Rice University
Rice Magazine| The Magazine of Rice University | No. 1 | 2008
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Rice Students Ride Out Ike

When Will Rice College freshman Hannah Thalenberg decided to attend Rice last year, she never thought her first month on campus would be so exciting.
“My mom in Atlanta knew I was safe at Rice during Hurricane Ike, and my dad in Brazil was ecstatic,” Thalenberg said. “My dad said that our Polish ancestors could never have imagined a Thalenberg riding out a hurricane. I’m first-generation!”

Riding out IkeTo pass the time, Thalenberg said, about a half-dozen students made cookies with Paula Krisko, a master at Will Rice, while others played games, watched movies or read.

Excitement appeared to be the sentiment of most Rice undergraduate students hunkered down in their respective colleges. Most said Rice was well-prepared with water, food and shelter.

“Rice is the safest place in Houston to be,” said Annie Kuntz, Sid Richardson College sophomore. She is from Houston and decided to stay on campus rather than return to her parents’ home on the north side. “You know Rice is going to have power, being so close to the Texas Medical Center.”
For Jones freshman Brianna Mulrooney of New Jersey, this wasn’t her first brush with a hurricane. In 1999, Hurricane Floyd dumped 15 inches of rain on the upper East Coast, killing 57 people. “This hurricane was very much like Floyd,” said Mulrooney, who, along with Kuntz and many others at Rice, donated blood to a Gulf Coast Regional Blood Center that was set up in Farnsworth Pavilion.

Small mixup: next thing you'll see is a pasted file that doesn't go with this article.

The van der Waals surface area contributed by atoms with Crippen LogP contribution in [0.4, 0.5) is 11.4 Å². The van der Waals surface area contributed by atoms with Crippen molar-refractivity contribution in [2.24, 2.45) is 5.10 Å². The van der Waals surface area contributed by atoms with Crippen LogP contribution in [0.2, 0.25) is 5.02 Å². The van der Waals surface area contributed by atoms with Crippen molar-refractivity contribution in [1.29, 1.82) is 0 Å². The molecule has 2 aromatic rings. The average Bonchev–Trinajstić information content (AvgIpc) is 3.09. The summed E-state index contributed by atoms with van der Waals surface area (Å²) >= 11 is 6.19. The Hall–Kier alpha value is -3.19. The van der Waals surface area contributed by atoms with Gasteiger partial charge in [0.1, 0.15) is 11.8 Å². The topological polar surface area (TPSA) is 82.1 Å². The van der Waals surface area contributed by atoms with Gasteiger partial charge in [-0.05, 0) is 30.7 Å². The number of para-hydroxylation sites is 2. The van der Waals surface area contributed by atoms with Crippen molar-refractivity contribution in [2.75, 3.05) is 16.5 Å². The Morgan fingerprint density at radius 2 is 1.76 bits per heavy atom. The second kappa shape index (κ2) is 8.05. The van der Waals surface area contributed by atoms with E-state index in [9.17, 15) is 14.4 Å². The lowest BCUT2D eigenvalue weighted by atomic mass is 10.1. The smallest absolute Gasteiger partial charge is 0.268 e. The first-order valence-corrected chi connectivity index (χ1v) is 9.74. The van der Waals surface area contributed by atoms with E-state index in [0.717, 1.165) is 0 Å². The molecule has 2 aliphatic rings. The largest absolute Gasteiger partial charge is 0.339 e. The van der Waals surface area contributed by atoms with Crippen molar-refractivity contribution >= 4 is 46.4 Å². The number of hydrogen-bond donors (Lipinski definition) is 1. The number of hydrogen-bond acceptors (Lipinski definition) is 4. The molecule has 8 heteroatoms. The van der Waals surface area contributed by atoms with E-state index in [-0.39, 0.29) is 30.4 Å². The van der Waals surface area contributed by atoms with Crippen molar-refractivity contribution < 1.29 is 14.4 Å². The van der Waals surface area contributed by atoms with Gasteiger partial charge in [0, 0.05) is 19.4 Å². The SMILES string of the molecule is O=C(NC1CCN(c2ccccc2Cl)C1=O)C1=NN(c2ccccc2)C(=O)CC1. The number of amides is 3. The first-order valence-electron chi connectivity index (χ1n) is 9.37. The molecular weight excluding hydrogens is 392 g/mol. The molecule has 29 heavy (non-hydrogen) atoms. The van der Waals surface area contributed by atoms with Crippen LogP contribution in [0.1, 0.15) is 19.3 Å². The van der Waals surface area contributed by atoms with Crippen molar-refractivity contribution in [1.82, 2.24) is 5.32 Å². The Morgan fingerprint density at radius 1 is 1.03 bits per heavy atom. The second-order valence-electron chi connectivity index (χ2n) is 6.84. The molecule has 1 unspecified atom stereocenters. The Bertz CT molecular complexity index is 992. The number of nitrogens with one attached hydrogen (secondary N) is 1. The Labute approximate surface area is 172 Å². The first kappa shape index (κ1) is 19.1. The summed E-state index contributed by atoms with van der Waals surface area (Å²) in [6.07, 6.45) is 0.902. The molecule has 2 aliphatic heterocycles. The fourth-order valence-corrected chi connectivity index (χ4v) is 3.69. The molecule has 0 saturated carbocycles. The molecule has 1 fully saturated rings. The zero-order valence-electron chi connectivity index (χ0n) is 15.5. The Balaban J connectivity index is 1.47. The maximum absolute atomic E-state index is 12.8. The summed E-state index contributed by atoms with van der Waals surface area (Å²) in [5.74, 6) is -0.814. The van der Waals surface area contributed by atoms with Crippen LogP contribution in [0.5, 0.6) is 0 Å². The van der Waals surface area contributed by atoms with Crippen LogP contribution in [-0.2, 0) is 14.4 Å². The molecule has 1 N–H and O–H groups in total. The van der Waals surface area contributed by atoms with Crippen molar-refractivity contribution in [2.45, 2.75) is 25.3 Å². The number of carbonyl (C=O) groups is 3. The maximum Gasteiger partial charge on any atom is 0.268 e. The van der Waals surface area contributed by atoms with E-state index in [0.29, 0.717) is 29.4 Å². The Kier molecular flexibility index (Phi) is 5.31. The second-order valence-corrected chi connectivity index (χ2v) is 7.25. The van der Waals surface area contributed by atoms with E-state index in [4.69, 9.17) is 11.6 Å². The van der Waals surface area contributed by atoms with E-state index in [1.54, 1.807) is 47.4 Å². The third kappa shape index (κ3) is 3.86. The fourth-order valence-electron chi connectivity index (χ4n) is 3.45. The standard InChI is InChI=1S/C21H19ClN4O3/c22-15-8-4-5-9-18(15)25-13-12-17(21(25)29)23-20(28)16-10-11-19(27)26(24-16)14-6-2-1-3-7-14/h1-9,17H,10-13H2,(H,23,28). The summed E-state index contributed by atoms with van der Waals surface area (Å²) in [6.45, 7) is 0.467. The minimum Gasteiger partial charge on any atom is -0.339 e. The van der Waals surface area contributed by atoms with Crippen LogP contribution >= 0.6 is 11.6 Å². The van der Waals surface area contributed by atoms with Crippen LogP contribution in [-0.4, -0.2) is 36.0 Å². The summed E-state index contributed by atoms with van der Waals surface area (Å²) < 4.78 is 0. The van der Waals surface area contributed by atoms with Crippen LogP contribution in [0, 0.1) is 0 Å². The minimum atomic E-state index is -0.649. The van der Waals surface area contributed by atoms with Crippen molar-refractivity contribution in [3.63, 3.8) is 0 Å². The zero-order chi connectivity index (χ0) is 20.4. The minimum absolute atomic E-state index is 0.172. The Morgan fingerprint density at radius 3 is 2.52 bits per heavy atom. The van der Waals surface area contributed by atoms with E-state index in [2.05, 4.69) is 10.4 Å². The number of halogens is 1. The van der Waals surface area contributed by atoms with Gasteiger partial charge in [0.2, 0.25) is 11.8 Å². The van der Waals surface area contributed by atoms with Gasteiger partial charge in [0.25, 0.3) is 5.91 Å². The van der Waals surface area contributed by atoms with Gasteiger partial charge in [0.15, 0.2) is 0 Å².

Making the best of it was the mantra of the day.

An unconfirmed but widely spread report said certain Martel College students were flying kites during the tropical storm-force winds that preceded the hurricane. Also unconfirmed are reports that the Martel kites had special messages written on them for Jones College residents.
“Most of us were having a good time and making the best of the situation,” said Brown College senior June Hu of Katy, Texas. “We saw Shepherd School students practicing a quartet in the Rice Memorial Center, so it put us in the mood to watch the movie ‘Titanic.’”

Riding out IkeBoth Hu and Brown senior Kevin Liu commented on the eerie sounds of Hurricane Ike. “We couldn’t see what was going on outside, but we could hear it,” said Liu, of San Antonio, Texas.
Like all other undergraduate Rice students, Hu and Liu left their rooms to take shelter in hallways or other interior areas within buildings and away from glass when the actual storm hit campus. “We were in the hallways from 11 p.m. to 7 a.m.,” Liu said, “and I don’t think most of us slept much.”
While undergraduate students stayed at their colleges, graduate students who lived in Rice housing or mandatory evacuation zones were sheltered at Janice and Robert McNair Hall and Rice Memorial Center until Monday. Rice officials had to inspect and secure the apartment buildings, due to downed power lines and 15-pound roof tiles that were a potential threat.

“It was frustrating because we really wanted to get back to our apartments Saturday to have access to our clothing, food and other items,” said Andrew Staupe, a Shepherd School of Music graduate student from Minnesota. “At the same time, we knew that they wanted to make sure it was safe for us to go back.”